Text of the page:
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The China Syndrome DVD

Your March 2008 Unrandom Movie Club Results Are In!

Tagline: Today, only a handful of people know what it means... Soon you will know.




We watched a tape of "Industrial Performance Art" pieces by Survival Research Labs. Founded in 1978 by Mark "Honey I Blew Off My Hand" Pauline, SRL is the precursor to Battle Bots, but on a much grander, louder, and scarier scale.
Gigantic, monstrous, post-apocalyptic robotic contraptions roam around their playpen (usually an unsanctioned parking lot) destroying each other in metal-to-metal combat, or the occasional flame throwing. I went to one in L.A.'s Chinatown and it's a pretty awesome spectacle. Hundreds of people gathered to watch the show, which left the taste of gasoline in our mouths. There is indeed a thrill to this fantastic-bombastic event which is rooted in the subconscious joy that people came together to do this...and to watch this.

SRL often features creepy visuals like baby heads, gigantic heads, and one contraption that drags itself on the floor by its arm making it appear like a wounded animal. They've also reanimated dead animals by use of robotics, which borderlines eerie, distasteful and genius.

The problem with the tape is...it's a tape. I can't think of any performance that benefits more from seeing it live. After about 10 minutes we were done, letting it play out as we chatted. But people who've never heard of SRL got a taste of it. They just didn't taste the gasoline.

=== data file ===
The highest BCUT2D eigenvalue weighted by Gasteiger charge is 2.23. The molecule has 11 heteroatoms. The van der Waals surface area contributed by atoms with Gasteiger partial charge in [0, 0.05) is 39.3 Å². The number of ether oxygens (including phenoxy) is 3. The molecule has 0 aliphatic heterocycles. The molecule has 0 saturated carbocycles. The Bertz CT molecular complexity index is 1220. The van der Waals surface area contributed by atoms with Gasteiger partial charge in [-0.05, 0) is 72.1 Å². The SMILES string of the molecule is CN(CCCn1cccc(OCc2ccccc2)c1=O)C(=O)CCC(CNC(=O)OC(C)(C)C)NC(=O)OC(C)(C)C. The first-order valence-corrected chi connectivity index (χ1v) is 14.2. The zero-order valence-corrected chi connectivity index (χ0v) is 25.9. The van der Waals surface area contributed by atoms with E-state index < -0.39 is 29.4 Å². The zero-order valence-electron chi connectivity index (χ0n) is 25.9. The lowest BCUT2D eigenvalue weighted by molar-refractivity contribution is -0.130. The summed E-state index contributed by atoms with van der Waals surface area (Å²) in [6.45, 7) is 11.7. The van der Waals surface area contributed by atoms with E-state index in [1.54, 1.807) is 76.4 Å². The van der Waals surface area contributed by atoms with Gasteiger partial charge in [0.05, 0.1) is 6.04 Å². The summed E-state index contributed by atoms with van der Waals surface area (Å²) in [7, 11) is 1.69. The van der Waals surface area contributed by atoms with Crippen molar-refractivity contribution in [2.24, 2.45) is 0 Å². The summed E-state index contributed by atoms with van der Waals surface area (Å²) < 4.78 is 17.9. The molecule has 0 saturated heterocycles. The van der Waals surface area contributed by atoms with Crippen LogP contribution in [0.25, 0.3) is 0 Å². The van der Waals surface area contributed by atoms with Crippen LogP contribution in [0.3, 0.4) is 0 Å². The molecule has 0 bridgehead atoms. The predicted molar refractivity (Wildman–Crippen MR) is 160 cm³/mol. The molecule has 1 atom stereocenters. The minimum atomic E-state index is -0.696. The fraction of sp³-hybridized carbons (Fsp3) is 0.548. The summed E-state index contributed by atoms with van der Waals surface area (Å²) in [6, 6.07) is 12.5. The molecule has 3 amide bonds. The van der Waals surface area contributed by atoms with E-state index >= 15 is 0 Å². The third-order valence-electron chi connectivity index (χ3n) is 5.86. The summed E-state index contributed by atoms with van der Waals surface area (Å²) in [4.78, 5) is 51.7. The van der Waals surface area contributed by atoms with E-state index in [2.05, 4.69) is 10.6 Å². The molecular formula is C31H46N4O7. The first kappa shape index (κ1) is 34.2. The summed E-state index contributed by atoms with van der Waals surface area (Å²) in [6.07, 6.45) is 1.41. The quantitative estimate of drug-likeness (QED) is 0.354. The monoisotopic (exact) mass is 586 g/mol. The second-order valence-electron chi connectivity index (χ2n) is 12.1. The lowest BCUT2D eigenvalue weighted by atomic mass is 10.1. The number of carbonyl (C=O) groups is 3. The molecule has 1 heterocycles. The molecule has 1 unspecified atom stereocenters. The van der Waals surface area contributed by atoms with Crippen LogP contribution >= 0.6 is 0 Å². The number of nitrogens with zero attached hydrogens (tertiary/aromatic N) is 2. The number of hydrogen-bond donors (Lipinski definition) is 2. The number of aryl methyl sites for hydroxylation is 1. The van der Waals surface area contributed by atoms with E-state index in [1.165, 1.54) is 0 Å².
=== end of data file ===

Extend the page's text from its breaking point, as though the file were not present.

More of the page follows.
The '70s were winding down and the No Nukes protesters were rising up. So what better time to make a movie about a potentially dangerous nuclear reactor. But perhaps the best example of timing in movie history was that only 12 days after THE CHINA SYNDROME hit the theaters, the accident at Three Mile Island nuclear plant occurred, amping up the nation's fear and concern, not to mention the number of conspiracy theorists.

Richard (Douglas) and Kimberly (Fonda) at Ventana Nuclear Power Plant
Jane Fonda stars as Kimberly Wells, a TV reporter relegated to the puffiest pieces on the news. Desperate to break into hard reporting but held back by her boss, Kimberly gets her wish when an accident occurs while on assignment at the Ventana nuclear plant. And guess what? Her brash'n'cocky cameraman Richard (Michael Douglas playing Michael Douglas) secretly films it. And so begins the cover-up, as the news station is more than influenced by the honchos at the plant. Now if only they had some everyman-type actor to play conflicted plant worker Jack Godell.

Enter Jack Lemmon.

Talk about dream casting. Lemmon's built-in righteousness gives TCS all its credibility and humanity. He glows, and not because of any fallout. The way he stares at the coffee cup during the accident's aftershock is worth it right there. Many actors are great at just that - acting. But fewer are great (excuse the pun again) reactors.